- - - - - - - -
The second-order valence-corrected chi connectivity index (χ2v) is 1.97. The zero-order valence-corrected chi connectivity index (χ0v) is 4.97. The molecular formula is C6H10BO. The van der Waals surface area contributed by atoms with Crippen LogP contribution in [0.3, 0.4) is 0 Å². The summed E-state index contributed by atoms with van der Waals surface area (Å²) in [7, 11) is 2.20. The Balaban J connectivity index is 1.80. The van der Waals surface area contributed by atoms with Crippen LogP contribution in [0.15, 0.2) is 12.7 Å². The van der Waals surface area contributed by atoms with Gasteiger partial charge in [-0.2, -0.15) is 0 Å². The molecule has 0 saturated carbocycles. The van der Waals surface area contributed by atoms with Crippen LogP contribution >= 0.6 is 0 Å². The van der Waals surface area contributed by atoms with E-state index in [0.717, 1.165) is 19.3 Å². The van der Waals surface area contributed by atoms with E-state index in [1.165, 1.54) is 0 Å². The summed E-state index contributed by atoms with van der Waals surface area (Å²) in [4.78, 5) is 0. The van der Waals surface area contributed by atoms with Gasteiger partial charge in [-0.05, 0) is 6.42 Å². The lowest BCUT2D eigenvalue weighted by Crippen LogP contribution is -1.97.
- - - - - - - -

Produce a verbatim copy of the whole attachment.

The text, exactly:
The second-order valence-corrected chi connectivity index (χ2v) is 1.97. The zero-order valence-corrected chi connectivity index (χ0v) is 4.97. The molecular formula is C6H10BO. The van der Waals surface area contributed by atoms with Crippen LogP contribution in [0.3, 0.4) is 0 Å². The summed E-state index contributed by atoms with van der Waals surface area (Å²) in [7, 11) is 2.20. The Balaban J connectivity index is 1.80. The van der Waals surface area contributed by atoms with Crippen LogP contribution in [0.15, 0.2) is 12.7 Å². The van der Waals surface area contributed by atoms with Gasteiger partial charge in [-0.2, -0.15) is 0 Å². The molecule has 0 saturated carbocycles. The van der Waals surface area contributed by atoms with Crippen LogP contribution >= 0.6 is 0 Å². The van der Waals surface area contributed by atoms with E-state index in [0.717, 1.165) is 19.3 Å². The van der Waals surface area contributed by atoms with E-state index in [1.165, 1.54) is 0 Å². The summed E-state index contributed by atoms with van der Waals surface area (Å²) in [4.78, 5) is 0. The van der Waals surface area contributed by atoms with Gasteiger partial charge in [-0.05, 0) is 6.42 Å². The lowest BCUT2D eigenvalue weighted by Crippen LogP contribution is -1.97.